DETROIT — Kevan Miller’s jeans started feeling a little loose. He had lost 9 or 10 pounds since he had been hit by a bug, a week filled with vomiting, fatigue, and body aches.
“I was back to like high school weight,” Miller said, incredulously. “Haven’t been 199 pounds in 10 years. My jeans didn’t fit. All my shoes. It was pretty funny.”
Fortunately for the Bruins, Miller is on the mend. After missing Game 1, he returned for Game 2, introducing himself to the Red Wings with a thump on Drew Miller in the defenseman’s first shift of the game.
“Getting there,” Miller said of feeling back to himself. “It’s a process. I’ve lost so much weight, the muscles kind of get a little bit out of shape there.”
For Miller, it wasn’t easy sitting out. He wanted to be in there, experiencing what he had only experienced in Providence: the playoffs.
“It was tough, obviously,” he said. “The hardest thing was probably watching the guys play on Friday and not being able to be a part of that. I’m just glad that’s behind me.”
He said recently that playing in the AHL last season had introduced him to the souped-up style that is the postseason. He was looking forward to it at the NHL level, to a style that might play to his particular strengths.
Coach Claude Julien was complimentary of Miller’s Game 2 performance, the kind of game he’s been known for since he came up for good in place of Adam McQuaid. It’s a simple, physical game that fits with Torey Krug in the third pairing.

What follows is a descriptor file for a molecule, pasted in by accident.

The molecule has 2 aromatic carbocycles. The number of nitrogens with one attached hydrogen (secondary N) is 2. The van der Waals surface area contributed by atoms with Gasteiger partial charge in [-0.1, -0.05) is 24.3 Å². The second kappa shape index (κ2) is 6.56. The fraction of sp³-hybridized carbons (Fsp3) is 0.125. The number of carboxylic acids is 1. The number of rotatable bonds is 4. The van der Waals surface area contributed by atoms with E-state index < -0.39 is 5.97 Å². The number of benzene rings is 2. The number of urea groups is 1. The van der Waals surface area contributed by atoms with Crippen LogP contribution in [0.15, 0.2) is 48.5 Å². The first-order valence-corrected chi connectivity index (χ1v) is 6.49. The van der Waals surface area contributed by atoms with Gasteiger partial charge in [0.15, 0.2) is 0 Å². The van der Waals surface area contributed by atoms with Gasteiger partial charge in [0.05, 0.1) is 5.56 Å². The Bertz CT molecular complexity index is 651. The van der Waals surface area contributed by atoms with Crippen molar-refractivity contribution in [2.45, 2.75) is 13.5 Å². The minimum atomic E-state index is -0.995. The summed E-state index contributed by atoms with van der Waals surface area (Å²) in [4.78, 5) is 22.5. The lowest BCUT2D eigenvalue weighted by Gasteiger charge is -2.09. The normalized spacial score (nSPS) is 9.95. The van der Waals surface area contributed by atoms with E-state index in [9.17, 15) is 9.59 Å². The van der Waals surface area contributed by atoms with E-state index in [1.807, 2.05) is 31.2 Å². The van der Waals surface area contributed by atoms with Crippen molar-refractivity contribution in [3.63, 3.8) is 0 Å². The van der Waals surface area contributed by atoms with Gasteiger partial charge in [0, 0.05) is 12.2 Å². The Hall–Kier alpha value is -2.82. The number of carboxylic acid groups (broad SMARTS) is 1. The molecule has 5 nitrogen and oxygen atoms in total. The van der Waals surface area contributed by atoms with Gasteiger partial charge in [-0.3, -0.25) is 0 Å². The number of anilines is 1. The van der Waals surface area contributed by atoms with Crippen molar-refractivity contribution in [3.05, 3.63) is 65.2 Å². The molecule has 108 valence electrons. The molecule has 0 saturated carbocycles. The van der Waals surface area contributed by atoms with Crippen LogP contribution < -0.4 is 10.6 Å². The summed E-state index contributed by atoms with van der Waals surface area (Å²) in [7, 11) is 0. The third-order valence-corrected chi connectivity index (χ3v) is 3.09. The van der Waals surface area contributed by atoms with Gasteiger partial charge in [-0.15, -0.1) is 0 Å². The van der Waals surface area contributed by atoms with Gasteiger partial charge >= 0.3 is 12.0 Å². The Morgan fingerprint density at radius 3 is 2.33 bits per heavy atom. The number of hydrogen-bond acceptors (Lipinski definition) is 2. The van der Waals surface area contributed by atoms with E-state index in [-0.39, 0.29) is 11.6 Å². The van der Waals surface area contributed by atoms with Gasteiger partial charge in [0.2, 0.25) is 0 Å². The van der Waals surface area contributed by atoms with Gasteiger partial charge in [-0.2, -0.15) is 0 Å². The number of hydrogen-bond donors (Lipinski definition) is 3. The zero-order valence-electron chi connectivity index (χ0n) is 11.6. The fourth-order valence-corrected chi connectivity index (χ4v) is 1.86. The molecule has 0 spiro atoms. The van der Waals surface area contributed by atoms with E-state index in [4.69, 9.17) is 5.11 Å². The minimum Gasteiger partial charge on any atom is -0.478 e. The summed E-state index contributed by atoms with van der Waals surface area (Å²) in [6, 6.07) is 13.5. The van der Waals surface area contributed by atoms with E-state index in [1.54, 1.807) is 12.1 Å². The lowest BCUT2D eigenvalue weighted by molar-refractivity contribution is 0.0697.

Julien called Miller a “physical presence” in Game 2, adding, “He’s a strong individual, we’ve said that. He likes to finish his checks. We saw that part of his game. He kept his game simple, but effective.”
And it started with that hit on Detroit’s Miller, which Jarome Iginla later said set the tone for the Bruins.
“I was just trying to get going, to be honest with you, just get my feet underneath me,” Miller said. “We wanted to play on our toes the last game, just kind of play aggressive. That’s part of getting into the game, trying to get a hit and get going.
“I think everybody just has a part in that, whether it’s their first shift. Everyone’s out there battling pretty hard. Everyone did a really good job their first shift, just trying to get the momentum and get going from there.’’
Entering the series, the Bruins’ last victory at Joe Louis Arena came on March 11, 2007. The Bruins have played just four times in Detroit since then, including two losses this season.
“We shouldn’t think about that,” Patrice Bergeron said. “It’s about making sure we turn that around. It’s going to be a tight series, a tough series, and we’re expecting them to bounce back. So we can’t really start thinking about the building we’re playing in.
Loui Eriksson also dismissed the pair of losses the Bruins suffered in Detroit this season. “It’s different now in the playoffs,’’ he said. “We have to approach it like [Sunday], the first period we came out really good and we need to do that. We know the boards there are kind of lively.”
The Red Wings went just 18-13-10 this season at Joe Louis Arena.
Matt Bartkowski was back in the lineup after he took part in the morning skate. Andrej Meszaros and Corey Potter were the healthy scratches. Undisclosed injury front: Daniel Paille and Chris Kelly remained out of the lineup . . . Michigan native Justin Florek said he would have his parents at Game 3. Asked about playing his way onto the team, Florek said, “I don’t think about it at all, really. I go out there and play my role, just do what I can to help the team win and whatever happens, happens. That’s just kind of the way I’ve approached my career the whole way along and I’m going to continue to play that way.”